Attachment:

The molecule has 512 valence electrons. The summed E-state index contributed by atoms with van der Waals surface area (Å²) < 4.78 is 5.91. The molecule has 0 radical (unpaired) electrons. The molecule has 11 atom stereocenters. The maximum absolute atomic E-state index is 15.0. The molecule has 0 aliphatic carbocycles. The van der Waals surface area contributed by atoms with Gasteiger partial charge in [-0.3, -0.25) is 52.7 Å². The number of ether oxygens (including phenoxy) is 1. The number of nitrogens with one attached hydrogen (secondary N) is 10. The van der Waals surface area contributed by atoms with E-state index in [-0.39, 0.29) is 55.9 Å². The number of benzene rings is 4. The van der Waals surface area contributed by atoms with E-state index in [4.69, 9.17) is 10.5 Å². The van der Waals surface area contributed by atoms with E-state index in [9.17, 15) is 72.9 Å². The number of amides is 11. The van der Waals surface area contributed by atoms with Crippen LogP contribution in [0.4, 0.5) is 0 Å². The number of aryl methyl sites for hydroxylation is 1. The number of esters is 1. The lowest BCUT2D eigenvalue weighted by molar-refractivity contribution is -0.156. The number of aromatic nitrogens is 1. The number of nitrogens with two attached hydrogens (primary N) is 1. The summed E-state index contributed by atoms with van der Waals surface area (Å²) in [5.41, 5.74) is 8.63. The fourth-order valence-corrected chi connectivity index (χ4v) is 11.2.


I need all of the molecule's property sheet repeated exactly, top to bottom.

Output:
The molecule has 512 valence electrons. The summed E-state index contributed by atoms with van der Waals surface area (Å²) < 4.78 is 5.91. The molecule has 0 radical (unpaired) electrons. The molecule has 11 atom stereocenters. The maximum absolute atomic E-state index is 15.0. The molecule has 0 aliphatic carbocycles. The van der Waals surface area contributed by atoms with Gasteiger partial charge in [-0.3, -0.25) is 52.7 Å². The number of ether oxygens (including phenoxy) is 1. The number of nitrogens with one attached hydrogen (secondary N) is 10. The van der Waals surface area contributed by atoms with E-state index in [-0.39, 0.29) is 55.9 Å². The number of benzene rings is 4. The van der Waals surface area contributed by atoms with E-state index in [4.69, 9.17) is 10.5 Å². The van der Waals surface area contributed by atoms with E-state index in [9.17, 15) is 72.9 Å². The number of amides is 11. The van der Waals surface area contributed by atoms with Crippen LogP contribution in [0.4, 0.5) is 0 Å². The number of aryl methyl sites for hydroxylation is 1. The number of esters is 1. The lowest BCUT2D eigenvalue weighted by molar-refractivity contribution is -0.156. The number of aromatic nitrogens is 1. The number of nitrogens with two attached hydrogens (primary N) is 1. The summed E-state index contributed by atoms with van der Waals surface area (Å²) in [5.41, 5.74) is 8.63. The fourth-order valence-corrected chi connectivity index (χ4v) is 11.2.